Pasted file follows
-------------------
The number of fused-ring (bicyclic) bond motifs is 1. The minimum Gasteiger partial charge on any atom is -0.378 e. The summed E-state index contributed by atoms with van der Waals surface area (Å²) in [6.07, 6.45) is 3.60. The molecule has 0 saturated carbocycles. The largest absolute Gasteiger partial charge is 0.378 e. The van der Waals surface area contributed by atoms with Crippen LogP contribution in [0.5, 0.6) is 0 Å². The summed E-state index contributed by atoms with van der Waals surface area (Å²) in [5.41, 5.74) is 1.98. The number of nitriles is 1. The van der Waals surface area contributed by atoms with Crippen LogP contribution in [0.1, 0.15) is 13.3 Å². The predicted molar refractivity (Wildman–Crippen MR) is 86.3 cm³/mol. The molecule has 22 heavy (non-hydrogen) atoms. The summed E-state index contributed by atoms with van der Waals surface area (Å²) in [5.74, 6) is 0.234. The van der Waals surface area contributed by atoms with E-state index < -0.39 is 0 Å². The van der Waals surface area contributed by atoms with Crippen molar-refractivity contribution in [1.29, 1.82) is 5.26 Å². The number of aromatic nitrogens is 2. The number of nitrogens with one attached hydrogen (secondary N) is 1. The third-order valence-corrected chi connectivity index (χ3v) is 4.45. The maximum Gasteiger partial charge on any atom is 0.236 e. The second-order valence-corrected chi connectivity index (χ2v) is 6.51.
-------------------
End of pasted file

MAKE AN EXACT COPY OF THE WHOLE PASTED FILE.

The number of fused-ring (bicyclic) bond motifs is 1. The minimum Gasteiger partial charge on any atom is -0.378 e. The summed E-state index contributed by atoms with van der Waals surface area (Å²) in [6.07, 6.45) is 3.60. The molecule has 0 saturated carbocycles. The largest absolute Gasteiger partial charge is 0.378 e. The van der Waals surface area contributed by atoms with Crippen LogP contribution in [0.5, 0.6) is 0 Å². The summed E-state index contributed by atoms with van der Waals surface area (Å²) in [5.41, 5.74) is 1.98. The number of nitriles is 1. The van der Waals surface area contributed by atoms with Crippen LogP contribution in [0.1, 0.15) is 13.3 Å². The predicted molar refractivity (Wildman–Crippen MR) is 86.3 cm³/mol. The molecule has 22 heavy (non-hydrogen) atoms. The summed E-state index contributed by atoms with van der Waals surface area (Å²) in [5.74, 6) is 0.234. The van der Waals surface area contributed by atoms with E-state index < -0.39 is 0 Å². The van der Waals surface area contributed by atoms with Crippen molar-refractivity contribution in [1.29, 1.82) is 5.26 Å². The number of aromatic nitrogens is 2. The number of nitrogens with one attached hydrogen (secondary N) is 1. The third-order valence-corrected chi connectivity index (χ3v) is 4.45. The maximum Gasteiger partial charge on any atom is 0.236 e. The second-order valence-corrected chi connectivity index (χ2v) is 6.51.